Josep Curto is a renowned research analyst and professor who has helped many companies to leverage data-based decision-making. He's CEO of Delfos Research and Business Analytics (BA) professor at the IE Business School (Madrid). Ain.Ua has interviewed Josep about his vision of the future of Big Data and here's our English coverage of the interview.
What is Big Data and where does it start in terms of scale and scope? Let's say we have 10 million notes - is it already Big Data or not yet? The term is being used very often in different contexts, but we suspect many people still don't understand what it means.
It's a very good question. Many companies are asking themselves: "When do we have an issue with our Big Data?" But sometimes Big Data is not a correct term to use. That's because of complex nature of data that's referred to in terms of volume, velocity and variety. So, what does it mean? In some cases we deal with petabytes and even hundreds of petabytes of data that should be processed and analyzed at a very high speed (in split seconds). In this case, we're working with time intervals from milliseconds to minutes and we're analyzing data very quickly to make BI driven decisions or benchmark trends.
Or there're cases when our data set cannot be presented in a traditional way as a spreadsheet with certain descriptive attributes. All of these scenarios demonstrate the complex nature of information we have to deal with, and this is key to Big Data understanding. A company has Big Data issues when it needs to extract particular business value from robust and complex data sets and needs to find a proper way to do so.
In my understanding, Big Data is a set of strategies and technologies that enable capturing, storage, processing, analytics and visualization of complex data sets.
That being said, the company has a Big Data issue if it's sitting on a huge pile of unstructured data and doesn't know what to do with it?
It's one of the ways to explain it. But, as I've mentioned above, the Big Data issue has 3 aspects - volume, velocity and variety. Big Data may envision all three factors at once or just 2 or 1 factor. And in the future, any company will have to deal with Big Data because business as a whole is being digitalized now. As such, all transactions and interactions with stakeholders become data. And companies are asking themselves: "How can we better understand this transaction? Are there ways for us to better understand our clients?" From this perspective, all verticals, not only traditionally data-rich ones like banking or telecom, will be leveraging Big Data. Take a look at agriculture: Big Data revolution is already happening here. Landowners are actively using sensors to track soil and plants conditions. Isn't it amazing?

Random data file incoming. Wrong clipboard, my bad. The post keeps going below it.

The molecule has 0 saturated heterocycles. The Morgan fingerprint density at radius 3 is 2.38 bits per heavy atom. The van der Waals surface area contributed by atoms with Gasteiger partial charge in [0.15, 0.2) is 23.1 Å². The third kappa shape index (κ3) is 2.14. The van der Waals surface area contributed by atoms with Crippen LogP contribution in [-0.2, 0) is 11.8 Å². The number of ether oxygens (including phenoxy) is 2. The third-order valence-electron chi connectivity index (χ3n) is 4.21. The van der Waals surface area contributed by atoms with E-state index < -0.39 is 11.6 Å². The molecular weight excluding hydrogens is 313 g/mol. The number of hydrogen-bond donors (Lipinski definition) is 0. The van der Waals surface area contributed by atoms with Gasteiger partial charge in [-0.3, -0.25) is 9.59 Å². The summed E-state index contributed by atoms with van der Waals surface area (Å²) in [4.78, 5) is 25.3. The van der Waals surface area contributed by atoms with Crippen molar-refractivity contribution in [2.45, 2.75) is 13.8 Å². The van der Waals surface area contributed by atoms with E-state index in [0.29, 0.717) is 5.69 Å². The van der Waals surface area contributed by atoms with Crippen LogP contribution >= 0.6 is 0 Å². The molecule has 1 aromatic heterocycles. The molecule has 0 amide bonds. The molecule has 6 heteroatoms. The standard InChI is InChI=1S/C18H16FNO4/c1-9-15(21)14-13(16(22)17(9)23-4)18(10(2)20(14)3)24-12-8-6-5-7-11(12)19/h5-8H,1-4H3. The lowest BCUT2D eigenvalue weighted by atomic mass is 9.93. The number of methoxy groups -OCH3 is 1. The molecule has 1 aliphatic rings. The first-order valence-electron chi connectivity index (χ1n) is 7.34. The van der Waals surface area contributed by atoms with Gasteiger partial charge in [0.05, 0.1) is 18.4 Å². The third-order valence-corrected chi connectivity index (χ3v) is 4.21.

Should businesses store any information, even insignificant data, in order to gain some value from it in the future? What are the limits of data storage?
That's an important question, too. Businesses should evaluate situations from the viewpoint of a current problem. That's definitely wrong to store huge amounts of data and hope to get some value from it in the future. We need to identify specific areas of Big Data application, run test projects and assess them in terms of value they bring. If the company finds these pilot projects truly valuable, it should bring them to life and move on to the next problem. We need to set priorities properly and focus on problems that are really critical for business.